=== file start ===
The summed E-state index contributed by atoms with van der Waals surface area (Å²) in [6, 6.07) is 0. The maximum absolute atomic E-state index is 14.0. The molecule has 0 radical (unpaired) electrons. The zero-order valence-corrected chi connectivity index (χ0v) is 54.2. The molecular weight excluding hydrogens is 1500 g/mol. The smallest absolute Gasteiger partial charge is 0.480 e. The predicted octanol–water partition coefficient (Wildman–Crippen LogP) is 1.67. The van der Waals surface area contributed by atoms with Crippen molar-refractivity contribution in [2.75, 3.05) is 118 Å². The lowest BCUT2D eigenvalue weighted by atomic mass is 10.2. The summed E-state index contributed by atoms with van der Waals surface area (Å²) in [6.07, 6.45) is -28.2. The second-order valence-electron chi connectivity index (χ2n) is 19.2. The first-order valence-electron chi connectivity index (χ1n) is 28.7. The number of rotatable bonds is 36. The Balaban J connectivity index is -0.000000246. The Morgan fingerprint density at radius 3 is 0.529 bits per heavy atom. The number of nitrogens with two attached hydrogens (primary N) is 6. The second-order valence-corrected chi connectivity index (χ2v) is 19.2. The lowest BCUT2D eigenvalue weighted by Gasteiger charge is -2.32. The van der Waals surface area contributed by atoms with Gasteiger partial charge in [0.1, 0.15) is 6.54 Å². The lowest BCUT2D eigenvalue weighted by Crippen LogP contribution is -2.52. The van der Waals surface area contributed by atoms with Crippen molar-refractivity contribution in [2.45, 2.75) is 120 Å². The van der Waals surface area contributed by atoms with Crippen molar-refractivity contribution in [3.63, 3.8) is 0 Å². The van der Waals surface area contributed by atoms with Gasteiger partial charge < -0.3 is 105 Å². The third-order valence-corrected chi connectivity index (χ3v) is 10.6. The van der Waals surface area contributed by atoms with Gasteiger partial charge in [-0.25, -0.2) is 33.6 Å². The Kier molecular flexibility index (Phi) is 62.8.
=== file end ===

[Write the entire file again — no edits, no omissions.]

The summed E-state index contributed by atoms with van der Waals surface area (Å²) in [6, 6.07) is 0. The maximum absolute atomic E-state index is 14.0. The molecule has 0 radical (unpaired) electrons. The zero-order valence-corrected chi connectivity index (χ0v) is 54.2. The molecular weight excluding hydrogens is 1500 g/mol. The smallest absolute Gasteiger partial charge is 0.480 e. The predicted octanol–water partition coefficient (Wildman–Crippen LogP) is 1.67. The van der Waals surface area contributed by atoms with Crippen molar-refractivity contribution in [2.75, 3.05) is 118 Å². The lowest BCUT2D eigenvalue weighted by atomic mass is 10.2. The summed E-state index contributed by atoms with van der Waals surface area (Å²) in [6.07, 6.45) is -28.2. The second-order valence-electron chi connectivity index (χ2n) is 19.2. The first-order valence-electron chi connectivity index (χ1n) is 28.7. The number of rotatable bonds is 36. The Balaban J connectivity index is -0.000000246. The Morgan fingerprint density at radius 3 is 0.529 bits per heavy atom. The number of nitrogens with two attached hydrogens (primary N) is 6. The second-order valence-corrected chi connectivity index (χ2v) is 19.2. The lowest BCUT2D eigenvalue weighted by Gasteiger charge is -2.32. The van der Waals surface area contributed by atoms with Gasteiger partial charge in [0.1, 0.15) is 6.54 Å². The lowest BCUT2D eigenvalue weighted by Crippen LogP contribution is -2.52. The van der Waals surface area contributed by atoms with Crippen molar-refractivity contribution in [2.45, 2.75) is 120 Å². The van der Waals surface area contributed by atoms with Crippen molar-refractivity contribution in [3.63, 3.8) is 0 Å². The van der Waals surface area contributed by atoms with Gasteiger partial charge < -0.3 is 105 Å². The third-order valence-corrected chi connectivity index (χ3v) is 10.6. The van der Waals surface area contributed by atoms with Gasteiger partial charge in [-0.25, -0.2) is 33.6 Å². The Kier molecular flexibility index (Phi) is 62.8.